Recently, the Dallas Museum of Art has been looking for a Director of Collections Management (go for it!). Anyone who has looked for a museum collection management job knows that our profession suffers from an identity crisis. Job search engines return listings for banks and collection agencies. “Collection Management” has, after all, been in use by that industry longer and more widely than in museum work. Among proper museum collections management job descriptions, the work can vary widely, including anything from registration, collection care, facilities and general operations, database administration, curatorial work, preventive conservation, basic conservation treatment, exhibition planning and design, and so forth.
I was pleasantly surprised by this line in the Dallas job description:
“Establishes a work environment that allows for open communication, professional growth, and retention of committed professional staff.”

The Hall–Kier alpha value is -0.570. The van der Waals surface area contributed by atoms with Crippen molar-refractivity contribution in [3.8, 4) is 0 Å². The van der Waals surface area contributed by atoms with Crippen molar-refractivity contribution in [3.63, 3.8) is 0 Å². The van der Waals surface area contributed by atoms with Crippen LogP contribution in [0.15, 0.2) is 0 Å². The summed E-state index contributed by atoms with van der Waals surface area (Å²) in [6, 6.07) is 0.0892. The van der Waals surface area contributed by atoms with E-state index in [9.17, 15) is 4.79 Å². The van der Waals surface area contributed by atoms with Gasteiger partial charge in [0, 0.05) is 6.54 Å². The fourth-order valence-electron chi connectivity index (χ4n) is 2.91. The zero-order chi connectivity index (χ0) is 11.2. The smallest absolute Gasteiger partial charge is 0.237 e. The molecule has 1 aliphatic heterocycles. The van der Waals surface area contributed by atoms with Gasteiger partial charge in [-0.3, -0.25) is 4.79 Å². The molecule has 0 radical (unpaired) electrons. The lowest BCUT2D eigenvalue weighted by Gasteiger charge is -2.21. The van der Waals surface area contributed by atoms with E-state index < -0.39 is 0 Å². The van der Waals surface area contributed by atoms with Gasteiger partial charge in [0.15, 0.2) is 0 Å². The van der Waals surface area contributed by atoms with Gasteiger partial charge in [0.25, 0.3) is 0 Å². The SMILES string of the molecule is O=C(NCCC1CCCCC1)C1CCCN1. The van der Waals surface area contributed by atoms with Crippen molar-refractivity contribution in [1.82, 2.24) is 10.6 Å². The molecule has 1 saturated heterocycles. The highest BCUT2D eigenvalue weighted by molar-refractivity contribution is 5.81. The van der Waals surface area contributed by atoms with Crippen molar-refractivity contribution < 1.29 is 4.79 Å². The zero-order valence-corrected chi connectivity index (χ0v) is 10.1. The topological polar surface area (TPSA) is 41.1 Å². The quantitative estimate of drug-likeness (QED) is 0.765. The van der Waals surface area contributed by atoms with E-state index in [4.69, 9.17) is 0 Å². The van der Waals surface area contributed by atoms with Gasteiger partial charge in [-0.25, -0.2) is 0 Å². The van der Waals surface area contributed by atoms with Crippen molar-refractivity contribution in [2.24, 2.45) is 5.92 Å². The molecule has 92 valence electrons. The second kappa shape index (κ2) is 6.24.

Wow, that’s nice! Charging administrative staff with developing not only the institution but also their team is rare. Certainly, this commitment to staff begins with senior administration’s dedication to providing development funds, a congenial and respectful work environment, and creation of necessary advancement opportunities.It’s great to see a commitment up front to professional development and retention of collection management staff.
Increasingly, collection management positions have been cut to temporary, project-based, contract positions. There is a perception that collection management talent can come and go freely, and there are no long term institutional benefits to fostering growth and development among a permanent collection management staff. Administrations have little perception that rapid turnover in collection management causes an institution to hemorrhage institutional memory, staff time in retraining, and morale. Positions offered are often at starting levels, the capacity of the positions allowing only for just moving from project to project, rather than building a strong, comprehensively planned and managed collection management and care program.
So kudos Dallas Museum of Art – nice to see commitment to collections management where it counts – up front.